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Sonning Bishop's Palace
A Place of Prisoners & Pilgrims

Sonning Bishop's Palace in Medieval Times

  • In Saxon times, Sonning was the home of a minor King called Sunna. It means 'Sunna's People'. He owned other villages at Sunninghill, Sunningdale and Sunningwell. His kingdom covered most of East Berkshire. It was called Sunningum.
  • In AD 909, Sonning Church became a Cathedral for the new Bishop of Ramsbury & Sonning. Ramsbury is in Wiltshire, near Hungerford. The Bishop had a wooden palace next to his Cathedral where they often lived.
  • Later the Bishop moved his Cathedral to Salisbury in Wiltshire, but he still lived at the palace in Sonning when visiting Berkshire.
  • In Medieval times, the palace was rebuilt in stone. In 1337, the Bishop was given permission to 'crenellate' it, like a castle.
  • Lots of pilgrims visited Sonning to see the relic of St. Sarik which was kept in the church.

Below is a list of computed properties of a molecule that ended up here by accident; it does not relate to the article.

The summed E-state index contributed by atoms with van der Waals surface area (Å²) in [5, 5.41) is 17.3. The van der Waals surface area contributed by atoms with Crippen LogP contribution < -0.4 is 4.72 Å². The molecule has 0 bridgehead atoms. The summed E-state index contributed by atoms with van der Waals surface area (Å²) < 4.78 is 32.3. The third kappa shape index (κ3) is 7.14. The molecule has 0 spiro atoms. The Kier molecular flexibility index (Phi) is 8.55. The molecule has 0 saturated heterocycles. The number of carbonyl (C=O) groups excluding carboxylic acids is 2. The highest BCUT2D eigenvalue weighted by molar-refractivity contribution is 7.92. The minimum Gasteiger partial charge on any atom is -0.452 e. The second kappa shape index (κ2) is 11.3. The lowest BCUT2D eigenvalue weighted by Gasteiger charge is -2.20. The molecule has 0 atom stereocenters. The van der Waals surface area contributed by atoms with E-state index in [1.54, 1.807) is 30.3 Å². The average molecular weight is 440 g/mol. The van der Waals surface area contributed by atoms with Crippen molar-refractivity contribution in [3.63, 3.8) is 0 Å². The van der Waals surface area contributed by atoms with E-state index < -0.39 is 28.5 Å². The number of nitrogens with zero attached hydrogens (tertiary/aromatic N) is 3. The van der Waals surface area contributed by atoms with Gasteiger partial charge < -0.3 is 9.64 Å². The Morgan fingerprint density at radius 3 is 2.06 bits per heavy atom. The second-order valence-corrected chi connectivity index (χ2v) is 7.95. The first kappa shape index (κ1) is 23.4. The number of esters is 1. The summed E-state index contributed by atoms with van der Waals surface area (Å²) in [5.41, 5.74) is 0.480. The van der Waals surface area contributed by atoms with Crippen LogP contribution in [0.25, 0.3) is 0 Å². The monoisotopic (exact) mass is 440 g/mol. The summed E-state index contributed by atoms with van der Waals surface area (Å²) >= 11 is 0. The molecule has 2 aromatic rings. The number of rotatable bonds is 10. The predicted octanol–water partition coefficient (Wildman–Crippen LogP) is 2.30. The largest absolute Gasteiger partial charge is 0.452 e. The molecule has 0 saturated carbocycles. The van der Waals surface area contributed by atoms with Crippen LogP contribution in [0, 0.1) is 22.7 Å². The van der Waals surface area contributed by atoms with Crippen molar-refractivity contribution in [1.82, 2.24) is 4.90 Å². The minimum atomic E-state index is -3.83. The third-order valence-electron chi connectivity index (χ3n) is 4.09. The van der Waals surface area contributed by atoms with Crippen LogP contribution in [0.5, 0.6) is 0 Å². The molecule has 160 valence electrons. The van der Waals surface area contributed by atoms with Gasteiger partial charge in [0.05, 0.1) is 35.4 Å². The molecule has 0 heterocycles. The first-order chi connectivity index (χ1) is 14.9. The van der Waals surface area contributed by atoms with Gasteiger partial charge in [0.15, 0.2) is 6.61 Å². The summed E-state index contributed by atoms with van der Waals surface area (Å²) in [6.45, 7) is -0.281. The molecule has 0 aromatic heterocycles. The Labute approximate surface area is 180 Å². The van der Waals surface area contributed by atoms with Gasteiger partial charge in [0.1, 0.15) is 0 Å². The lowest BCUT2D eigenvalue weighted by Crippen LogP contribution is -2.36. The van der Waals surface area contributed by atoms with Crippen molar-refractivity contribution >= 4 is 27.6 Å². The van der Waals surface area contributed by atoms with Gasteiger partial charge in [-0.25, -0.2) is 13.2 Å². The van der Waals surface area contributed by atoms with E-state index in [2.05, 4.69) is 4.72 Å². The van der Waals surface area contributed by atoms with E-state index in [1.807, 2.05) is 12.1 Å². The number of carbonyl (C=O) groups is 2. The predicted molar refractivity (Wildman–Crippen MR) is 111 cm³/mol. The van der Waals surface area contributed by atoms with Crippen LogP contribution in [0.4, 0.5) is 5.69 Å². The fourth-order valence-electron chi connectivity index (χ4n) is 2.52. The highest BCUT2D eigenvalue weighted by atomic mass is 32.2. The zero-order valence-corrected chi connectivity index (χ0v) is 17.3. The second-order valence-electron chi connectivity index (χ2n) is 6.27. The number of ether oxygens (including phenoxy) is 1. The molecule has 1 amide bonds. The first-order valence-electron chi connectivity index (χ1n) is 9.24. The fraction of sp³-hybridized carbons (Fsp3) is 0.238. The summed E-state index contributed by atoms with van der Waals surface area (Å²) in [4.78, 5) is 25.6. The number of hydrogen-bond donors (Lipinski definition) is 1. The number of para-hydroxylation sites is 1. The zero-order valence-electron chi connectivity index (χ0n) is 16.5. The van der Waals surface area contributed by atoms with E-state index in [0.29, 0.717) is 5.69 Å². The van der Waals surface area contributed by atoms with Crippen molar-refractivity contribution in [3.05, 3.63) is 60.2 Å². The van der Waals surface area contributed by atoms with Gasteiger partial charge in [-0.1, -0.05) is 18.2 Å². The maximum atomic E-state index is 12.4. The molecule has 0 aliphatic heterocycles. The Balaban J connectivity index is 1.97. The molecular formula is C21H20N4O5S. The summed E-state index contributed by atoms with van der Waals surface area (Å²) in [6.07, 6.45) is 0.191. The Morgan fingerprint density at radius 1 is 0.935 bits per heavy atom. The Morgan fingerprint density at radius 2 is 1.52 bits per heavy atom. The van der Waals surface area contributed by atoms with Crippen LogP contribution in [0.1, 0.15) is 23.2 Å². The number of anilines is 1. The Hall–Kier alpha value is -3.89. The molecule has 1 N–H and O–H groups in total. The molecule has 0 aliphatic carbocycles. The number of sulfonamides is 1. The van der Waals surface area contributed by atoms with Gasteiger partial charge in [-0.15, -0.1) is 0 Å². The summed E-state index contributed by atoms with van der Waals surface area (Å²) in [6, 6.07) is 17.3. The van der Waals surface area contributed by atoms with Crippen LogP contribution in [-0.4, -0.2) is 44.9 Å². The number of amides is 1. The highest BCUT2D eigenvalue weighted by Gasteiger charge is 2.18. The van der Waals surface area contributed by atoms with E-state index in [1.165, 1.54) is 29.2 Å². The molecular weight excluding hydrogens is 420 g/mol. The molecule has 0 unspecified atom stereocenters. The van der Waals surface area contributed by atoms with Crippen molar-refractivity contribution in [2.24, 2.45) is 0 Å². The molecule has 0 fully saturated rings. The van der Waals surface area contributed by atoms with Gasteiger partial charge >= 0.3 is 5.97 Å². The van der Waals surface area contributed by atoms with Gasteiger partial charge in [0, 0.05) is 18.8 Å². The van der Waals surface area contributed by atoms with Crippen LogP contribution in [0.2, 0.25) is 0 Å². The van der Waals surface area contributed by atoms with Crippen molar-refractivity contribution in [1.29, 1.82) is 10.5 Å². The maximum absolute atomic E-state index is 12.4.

• During King John's war with his Barons, he made the Bishop of Salisbury keep some of his enemies prisoner at Sonning Palace.
  • Queen Isabella was also imprisoned there in 1396. Her husband, King Richard II, had been locked up by his cousin, Henry IV, who wanted to be King instead.
  • Richard's friend, the Earl of Salisbury from Bisham 'Abbey' Manor, tried to start a rebellion against King Henry. He visited Isabella at Sonning, but she couldn't help him. She was only 7 years old!
  • In Tudor times, Queen Elizabeth I bought Sonning Palace. She visited occasionally but left a steward to look after it for most of the time.
  • Later Kings and Queens ignored the place and it began to fall down. Just before the English Civil War, King Charles I was short of cash and sold it to raise some money.
  • In 1654, Sir Thomas Rich bought the old palace. He pulled it down and built himself a new house called Holme Park. He was a rich merchant from Gloucester.
  • A Georgian House was built there by the Palmer family in 1796 and updated again in 1881.
  • The house is now the Reading Blue Coat School.

 

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